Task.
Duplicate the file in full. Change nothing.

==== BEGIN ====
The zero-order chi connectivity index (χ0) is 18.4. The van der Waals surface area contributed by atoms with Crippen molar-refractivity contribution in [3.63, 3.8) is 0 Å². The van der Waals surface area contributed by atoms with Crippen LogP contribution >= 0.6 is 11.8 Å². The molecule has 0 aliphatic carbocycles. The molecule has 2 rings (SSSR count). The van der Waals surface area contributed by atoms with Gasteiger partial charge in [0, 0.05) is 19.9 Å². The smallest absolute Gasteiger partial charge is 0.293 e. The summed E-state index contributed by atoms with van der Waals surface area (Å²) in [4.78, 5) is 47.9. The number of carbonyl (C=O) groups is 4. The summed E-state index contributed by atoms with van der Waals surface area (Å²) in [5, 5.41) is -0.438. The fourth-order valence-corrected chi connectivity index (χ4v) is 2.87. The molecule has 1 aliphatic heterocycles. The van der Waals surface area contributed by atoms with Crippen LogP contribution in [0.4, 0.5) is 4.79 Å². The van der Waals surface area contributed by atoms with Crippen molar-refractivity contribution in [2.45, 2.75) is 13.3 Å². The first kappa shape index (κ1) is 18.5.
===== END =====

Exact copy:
The zero-order chi connectivity index (χ0) is 18.4. The van der Waals surface area contributed by atoms with Crippen molar-refractivity contribution in [3.63, 3.8) is 0 Å². The van der Waals surface area contributed by atoms with Crippen LogP contribution >= 0.6 is 11.8 Å². The molecule has 0 aliphatic carbocycles. The molecule has 2 rings (SSSR count). The van der Waals surface area contributed by atoms with Gasteiger partial charge in [0, 0.05) is 19.9 Å². The smallest absolute Gasteiger partial charge is 0.293 e. The summed E-state index contributed by atoms with van der Waals surface area (Å²) in [4.78, 5) is 47.9. The number of carbonyl (C=O) groups is 4. The summed E-state index contributed by atoms with van der Waals surface area (Å²) in [5, 5.41) is -0.438. The fourth-order valence-corrected chi connectivity index (χ4v) is 2.87. The molecule has 1 aliphatic heterocycles. The van der Waals surface area contributed by atoms with Crippen LogP contribution in [0.4, 0.5) is 4.79 Å². The van der Waals surface area contributed by atoms with Crippen molar-refractivity contribution in [2.45, 2.75) is 13.3 Å². The first kappa shape index (κ1) is 18.5.